30/03/2015 11:35 AM IST | Updated 15/07/2016 8:25 AM IST

Mandatory Rules To Appoint More Women Directors Not Working In India

German Labour Minister Ursula von der Leyen . third left, takes part in the vote on quotas for women in management positions in the German Bundestag in Berlin, Germany, Thursday April 18, 2013. The German Parliament has rejected an attempt to introduce a quota for women on companies' boards of directors _ defusing for now at least a divisive issue for Chancellor Angela Merkel's government. (AP Photo/ dpa,Wolfgang Kumm)

India's market regulator has mandated listed companies to have atleast one woman director on their boards, but that move has led to poorer corporate governance.

Instead of appointing women who bring expertise to the role, promoters of some of India's biggest companies have opted to put more family members — wives and daughters — as directors. That dilutes the very purpose of giving more representation to women, and to help break the glass ceiling that has long held them back from reaching leadership roles.

The Securities and Exchange Board of India had set a deadline of April 1 to appoint more women directors, to ensure compliance with the new Companies Act of 2013. Apart from companies that appointed family members, about 400 firms are yet to comply.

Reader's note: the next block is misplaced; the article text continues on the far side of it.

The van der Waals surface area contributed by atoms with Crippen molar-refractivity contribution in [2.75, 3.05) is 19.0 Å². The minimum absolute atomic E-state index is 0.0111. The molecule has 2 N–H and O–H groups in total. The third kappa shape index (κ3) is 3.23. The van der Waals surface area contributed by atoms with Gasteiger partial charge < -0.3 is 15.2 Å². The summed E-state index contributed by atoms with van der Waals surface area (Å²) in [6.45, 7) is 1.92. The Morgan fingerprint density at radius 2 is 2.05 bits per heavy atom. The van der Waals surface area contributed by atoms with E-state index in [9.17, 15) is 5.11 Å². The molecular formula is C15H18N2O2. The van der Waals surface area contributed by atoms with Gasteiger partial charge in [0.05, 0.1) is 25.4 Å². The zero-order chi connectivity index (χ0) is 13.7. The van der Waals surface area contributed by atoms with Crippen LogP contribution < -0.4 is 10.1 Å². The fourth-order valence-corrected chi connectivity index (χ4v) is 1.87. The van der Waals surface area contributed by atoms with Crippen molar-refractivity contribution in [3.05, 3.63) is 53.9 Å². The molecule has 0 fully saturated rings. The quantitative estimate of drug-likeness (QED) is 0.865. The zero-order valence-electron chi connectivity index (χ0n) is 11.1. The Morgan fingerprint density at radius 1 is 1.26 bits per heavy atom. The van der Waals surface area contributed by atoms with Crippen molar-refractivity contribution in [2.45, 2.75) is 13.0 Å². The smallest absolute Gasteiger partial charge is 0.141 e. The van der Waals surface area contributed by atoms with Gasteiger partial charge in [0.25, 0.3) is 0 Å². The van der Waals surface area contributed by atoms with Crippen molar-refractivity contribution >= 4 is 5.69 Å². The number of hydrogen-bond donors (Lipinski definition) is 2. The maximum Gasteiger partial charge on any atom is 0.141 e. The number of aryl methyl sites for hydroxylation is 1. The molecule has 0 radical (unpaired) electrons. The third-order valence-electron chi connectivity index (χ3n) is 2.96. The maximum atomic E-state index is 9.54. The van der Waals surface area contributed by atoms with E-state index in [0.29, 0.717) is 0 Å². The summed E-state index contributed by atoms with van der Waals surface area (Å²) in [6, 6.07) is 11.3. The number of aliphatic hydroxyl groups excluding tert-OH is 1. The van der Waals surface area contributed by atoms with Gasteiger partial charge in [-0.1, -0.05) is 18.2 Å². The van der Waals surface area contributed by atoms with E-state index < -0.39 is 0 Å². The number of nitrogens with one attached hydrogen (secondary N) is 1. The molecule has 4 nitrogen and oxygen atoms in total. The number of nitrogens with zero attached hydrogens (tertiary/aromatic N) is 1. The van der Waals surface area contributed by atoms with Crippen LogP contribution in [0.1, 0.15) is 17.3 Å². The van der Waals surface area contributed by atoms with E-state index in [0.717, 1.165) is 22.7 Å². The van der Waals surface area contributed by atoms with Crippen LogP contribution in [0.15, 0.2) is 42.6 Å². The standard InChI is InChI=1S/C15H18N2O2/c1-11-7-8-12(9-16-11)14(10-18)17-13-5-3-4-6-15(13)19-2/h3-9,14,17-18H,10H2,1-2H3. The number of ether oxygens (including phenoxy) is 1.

Among those that installed family members are Reliance Industries, India's largest conglomerate, which installed Nita Ambani, wife of chairman Mukesh Ambani as a director. Vijay Mallya installed his stepmother on the board. Nawaz Modi Singhania, wife of Gautam Singhania, chairman, Raymond Group, serves as a non-executive director on the board. Other major companies like the Aditya Birla Group, TVS, Apollo Hospitals, and Asian Paints all have women directors who are part of the family.

Women with proven leadership skills are in such short supply that many of them are turning down invitations to be directors. They include Vinita Bali, former managing director at Britannia Industries, Kiran-Mazumdar Shaw, chairperson and managing director at Biocon, Chanda Kochhar, managing director at ICICI Bank among others. Some of them — such as Ramni Nirula, former CEO of ICICI — sit on upto seven boards, the maximum allowed for independent directors.

This means that mandatory appointment of women directors on boards is not having the desired effect of expanding the pool of qualified women leaders. “These women shall have the same voice as the promoter, defeating the very purpose of genuine gender diversity,” said Pranav Haldia, managing director at Prime Database, which has analysed the percentage of women in Indian boardrooms.

Adding more requirements might help. "What can be done to make it more meaningful is prescribing the amount of active work experience so that they can add value to the board in terms of their contribution, at the same time encouraging and expanding the pool of women leaders," said Vaibhav Sanghavi, Managing Director, Ambit Investment Advisors Pvt Ltd., in an interview with HuffPost.